If?my animation interviews of two decades ago were a fishing trip, then Chuck Jones would definitely be “the one that got away.” I wrote to him during my dissertation work to ask him about how Angel Puss–the director’s only Censored Eleven cartoon–came about. His daughter replied on his behalf to say that he would not reply to my letter. It was disappointing, because other artists like Jack Zander and Bill Littlejohn had replied to my questions about “Mammy Two-Shoes” and “Amos ‘n’ Andy.” But those are the breaks.
Angel Puss is distinct among the Eleven for other reasons besides Jones’s direction of it. It is the only “Looney Tunes” episode in the list. After 1943, all “Looney Tunes” were filmed in color, and Angel Puss was released in 1944. Also, this cartoon has no jazz celebrities or any of the Warner Bros. Cartoons major stars. The episode is unique among “Looney Tunes,” because it stars neither Porky Pig or Daffy Duck, at a time when nearly every episode between 1936 and 1944 stars either one of the characters or both. Finally, it is one of the last “Looney Tunes” produced before Leon Schlesinger retired from producing cartoons for Warner Brothers in 1944; thus, it is also Schlesinger’s last Censored Eleven film.
In Angel Puss, southern African American man Sambo who vaguely resembles Stepin Fetchit is tasked with drowning a cat. He is reluctant but does the job, or at least he thinks. The cat leads the man into thinking that it did drown, but it then disguises as a ghost and scares him for most of the film. When the man gets wise, he shoots the cat, and nine ghosts leave the cat’s body. The film is one of many in which Jones uses African or African American caricature. He had already made three cartoons starring an African boy named Inki (because of his dark skin, get it?), and another episode set in the South–Flop Goes the Weasel–depicts African Americans as birds.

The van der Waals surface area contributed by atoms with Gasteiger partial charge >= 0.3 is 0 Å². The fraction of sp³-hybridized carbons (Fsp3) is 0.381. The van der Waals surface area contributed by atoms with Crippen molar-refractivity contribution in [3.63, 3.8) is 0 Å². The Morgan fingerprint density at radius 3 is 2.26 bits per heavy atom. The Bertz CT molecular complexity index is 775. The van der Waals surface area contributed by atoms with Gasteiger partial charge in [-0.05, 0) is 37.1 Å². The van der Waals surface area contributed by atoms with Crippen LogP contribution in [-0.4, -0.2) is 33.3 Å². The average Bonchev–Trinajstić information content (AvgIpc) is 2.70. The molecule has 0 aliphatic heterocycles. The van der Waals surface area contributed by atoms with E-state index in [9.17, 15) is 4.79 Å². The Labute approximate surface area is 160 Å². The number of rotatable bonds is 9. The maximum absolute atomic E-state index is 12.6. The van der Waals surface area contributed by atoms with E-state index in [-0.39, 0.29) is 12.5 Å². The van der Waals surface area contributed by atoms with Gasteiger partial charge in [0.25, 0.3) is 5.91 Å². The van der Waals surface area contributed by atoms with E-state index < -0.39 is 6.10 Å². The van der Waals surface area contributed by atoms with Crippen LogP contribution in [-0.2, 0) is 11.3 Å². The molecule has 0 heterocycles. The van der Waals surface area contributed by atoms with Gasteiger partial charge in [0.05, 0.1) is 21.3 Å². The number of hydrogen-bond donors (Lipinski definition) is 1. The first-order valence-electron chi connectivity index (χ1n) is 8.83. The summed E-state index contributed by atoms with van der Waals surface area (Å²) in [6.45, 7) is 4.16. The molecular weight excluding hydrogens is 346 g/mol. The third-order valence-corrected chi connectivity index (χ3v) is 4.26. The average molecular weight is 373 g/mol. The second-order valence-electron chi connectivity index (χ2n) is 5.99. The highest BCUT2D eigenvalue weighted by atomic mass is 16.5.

Angel Puss brings the Censored Eleven into the era of stylization–the kind that the studio United Productions of America later implemented. When the cat scares the man, Sambo’s figure “pops” into bug-eyed takes. Sambo’s dashes away from the cat appear as linear smears. Jones had already started the pop-and-smear method with The Dover Boys, but he is able to use it to graphically modernize the old African American-scared-by-ghosts bit, which the studio had previously done in the Eleven episode Hittin’ the Trail for Hallelujahland.
Eddie Selzer replaced Schlesinger as producer after Angel Puss was made, but Selzer caught the criticism from African Americans who protested the film’s original release in 1944. The Pittsburgh Courier complained that a theater showed the cartoon with a “tolerance” movie called Americans All. Selzer simply responded that he had nothing to do with the cartoon’s production. The newspaper still called for the film’s withdrawal anyway but to no avail. It was never a “Blue Ribbon” reissue, but it became part of the television syndication package through
United Artists in the 1950s.
Any Warner Brothers cartoon accused of ethnic insensitivity in 1944 was almost certain to appear among the Censored Eleven in 1968, and Angel Puss made the list indeed. Both Sambo and the cat have dialects, as when the cat says, “Us ain’t kiddin’.” Sambo’s “Get goin’, feet,” resembles Fetchit’s catchphrase, “Feet, don’t fail me now.” Sambo’s design includes large lips and half-closed eyes, except when his eyes enlarge upon fright. The appropriation of Fetchit for Sambo is curious, because by then Fetchit’s prime as a movie star had passed. In fact, when Angel Puss was released, he had not appeared in a movie in five years. Still, Fetchit’s demeanor had become iconic by 1944 and, therefore, fair game for animators to caricature. That caricature became the cartoon’s undoing almost a quarter-century later.